Assessing Depression in COPD With PHQ-9, PHQ-2

PHQ-9 questionnaire
PHQ-9 questionnaire
PHQ-9 and PHQ-2 show factorial validity, invariance, and reliability for measuring depression in patients with chronic obstructive pulmonary disease.

The Patient Health Questionnaire-9 (PHQ-9) demonstrates validity as an instrument to measure depression in patients with chronic obstructive pulmonary disease (COPD), according to the results of a study published in the Journal of Affective Disorders.

Depression in patients with COPD is common, with prevalence estimates ranging from 15% to 40%. It is associated with higher symptom burden and lower quality of life, worse functional capacity, increased exacerbations of COPD, and higher mortality. Thus, there is a need to assess patients with COPD routinely for depression and to identify valid assessment tools.

Michael Schuler, of the University of Wurzburg, Department of Medical Psychology and Psychotherapy, Medical Sociology and Rehabilitation Sciences, Wurzburg, Germany, and colleagues conducted a secondary analysis of 561 patients with COPD who filled out the PHQ-9 questionnaire at the beginning, end, and 3, 6, 9, and 12 months after pulmonary inpatient rehabilitation.

The PHQ-2 was used as a comparator. They used structural equation modeling to examine factorial validity and measurement invariance between gender, Global Initiative on Chronic Obstructive Lung Disease (GOLD) severity group, and over time. They assessed concordance using Cohen’s Kapp, Yules Y, and positive and negative agreement.

Although concordance between the 2 instruments was substantial, more patients were classified as having clinically relevant depression by PHQ-9 (31.7%) than by PHQ-2 (26.2%) at the start of rehabilitation. Both measures showed a significant decline in depression rates after rehabilitation. Twelve months after the end of pulmonary rehabilitation, the proportion of patients with depression was still lower than at therapy initiation. Although mean changes were low for all patients, they were high for patients with clinically relevant depression at baseline according to the results of both the PHQ-9 and PHQ-2. Reliability was high for both PHQ-9 (composite reliability=0.94) and PHQ-2 (composite reliability=0.89).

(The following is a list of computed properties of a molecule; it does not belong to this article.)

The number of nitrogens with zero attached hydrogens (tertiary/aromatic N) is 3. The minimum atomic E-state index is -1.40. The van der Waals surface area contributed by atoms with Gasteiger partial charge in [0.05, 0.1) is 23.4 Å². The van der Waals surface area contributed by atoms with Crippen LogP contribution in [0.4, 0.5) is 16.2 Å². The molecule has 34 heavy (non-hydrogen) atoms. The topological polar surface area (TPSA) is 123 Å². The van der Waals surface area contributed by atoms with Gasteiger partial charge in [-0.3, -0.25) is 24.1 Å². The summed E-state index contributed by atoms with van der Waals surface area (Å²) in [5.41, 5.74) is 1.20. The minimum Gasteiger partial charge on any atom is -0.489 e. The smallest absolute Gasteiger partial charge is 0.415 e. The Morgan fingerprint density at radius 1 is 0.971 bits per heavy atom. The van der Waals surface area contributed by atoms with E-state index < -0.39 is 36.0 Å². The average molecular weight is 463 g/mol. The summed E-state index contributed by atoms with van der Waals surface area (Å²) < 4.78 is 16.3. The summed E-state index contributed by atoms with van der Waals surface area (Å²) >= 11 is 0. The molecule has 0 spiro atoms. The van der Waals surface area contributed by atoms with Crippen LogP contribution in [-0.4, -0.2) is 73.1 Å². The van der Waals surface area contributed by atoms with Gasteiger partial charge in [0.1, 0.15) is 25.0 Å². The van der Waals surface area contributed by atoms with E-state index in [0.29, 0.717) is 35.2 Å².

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The investigators note that the study has several limitations. As this is a secondary analysis of a study with other primary research questions, no gold standard to assess depression was used, and the diagnostic accuracy of both PHQ-2 and PHQ-9 is not clear. Furthermore, there were few patients in the GOLD-IV group, so the GOLD-III and GOLD-IV groups were combined for this analysis.

Nonetheless, the researchers conclude that the PHQ-9 demonstrated good factorial validity, high reliability, as well as measurement invariance among patient groups and time points. They suggest that future studies should examine the diagnostic accuracy for both instruments in patients with COPD.


Schuler M, Strohmayer M, Mühlig S, et al. Assessment of depression before and after inpatient rehabilitation in COPD patients: Psychometric properties of the German version of the Patient Health Questionnaire (PHQ-9/PHQ-2). J Affect Disord. 2018;232:268-275.